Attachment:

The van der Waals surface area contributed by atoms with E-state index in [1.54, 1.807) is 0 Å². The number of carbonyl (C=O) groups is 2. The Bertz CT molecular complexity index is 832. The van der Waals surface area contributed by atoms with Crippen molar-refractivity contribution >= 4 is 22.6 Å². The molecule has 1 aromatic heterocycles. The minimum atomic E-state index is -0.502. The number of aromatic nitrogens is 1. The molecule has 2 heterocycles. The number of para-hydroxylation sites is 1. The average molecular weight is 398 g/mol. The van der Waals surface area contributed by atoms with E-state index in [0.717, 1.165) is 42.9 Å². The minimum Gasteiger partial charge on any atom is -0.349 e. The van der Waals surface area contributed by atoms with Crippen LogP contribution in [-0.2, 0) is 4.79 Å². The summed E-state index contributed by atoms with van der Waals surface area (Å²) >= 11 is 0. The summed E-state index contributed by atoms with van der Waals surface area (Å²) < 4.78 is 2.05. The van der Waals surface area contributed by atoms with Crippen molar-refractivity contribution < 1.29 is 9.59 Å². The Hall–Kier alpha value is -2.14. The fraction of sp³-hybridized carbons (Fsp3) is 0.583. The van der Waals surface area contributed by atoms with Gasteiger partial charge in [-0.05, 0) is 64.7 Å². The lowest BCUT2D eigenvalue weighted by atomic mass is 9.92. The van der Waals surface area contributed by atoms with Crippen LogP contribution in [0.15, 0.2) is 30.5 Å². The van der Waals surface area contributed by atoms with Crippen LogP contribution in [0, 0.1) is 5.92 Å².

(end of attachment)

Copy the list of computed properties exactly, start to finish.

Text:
The van der Waals surface area contributed by atoms with E-state index in [1.54, 1.807) is 0 Å². The number of carbonyl (C=O) groups is 2. The Bertz CT molecular complexity index is 832. The van der Waals surface area contributed by atoms with Crippen molar-refractivity contribution >= 4 is 22.6 Å². The molecule has 1 aromatic heterocycles. The minimum atomic E-state index is -0.502. The number of aromatic nitrogens is 1. The molecule has 2 heterocycles. The number of para-hydroxylation sites is 1. The average molecular weight is 398 g/mol. The van der Waals surface area contributed by atoms with E-state index in [0.717, 1.165) is 42.9 Å². The minimum Gasteiger partial charge on any atom is -0.349 e. The van der Waals surface area contributed by atoms with Crippen LogP contribution in [-0.2, 0) is 4.79 Å². The summed E-state index contributed by atoms with van der Waals surface area (Å²) >= 11 is 0. The summed E-state index contributed by atoms with van der Waals surface area (Å²) < 4.78 is 2.05. The van der Waals surface area contributed by atoms with Crippen molar-refractivity contribution < 1.29 is 9.59 Å². The Hall–Kier alpha value is -2.14. The fraction of sp³-hybridized carbons (Fsp3) is 0.583. The van der Waals surface area contributed by atoms with Gasteiger partial charge in [-0.05, 0) is 64.7 Å². The lowest BCUT2D eigenvalue weighted by atomic mass is 9.92. The van der Waals surface area contributed by atoms with Crippen LogP contribution in [0.15, 0.2) is 30.5 Å². The van der Waals surface area contributed by atoms with Crippen LogP contribution in [0, 0.1) is 5.92 Å².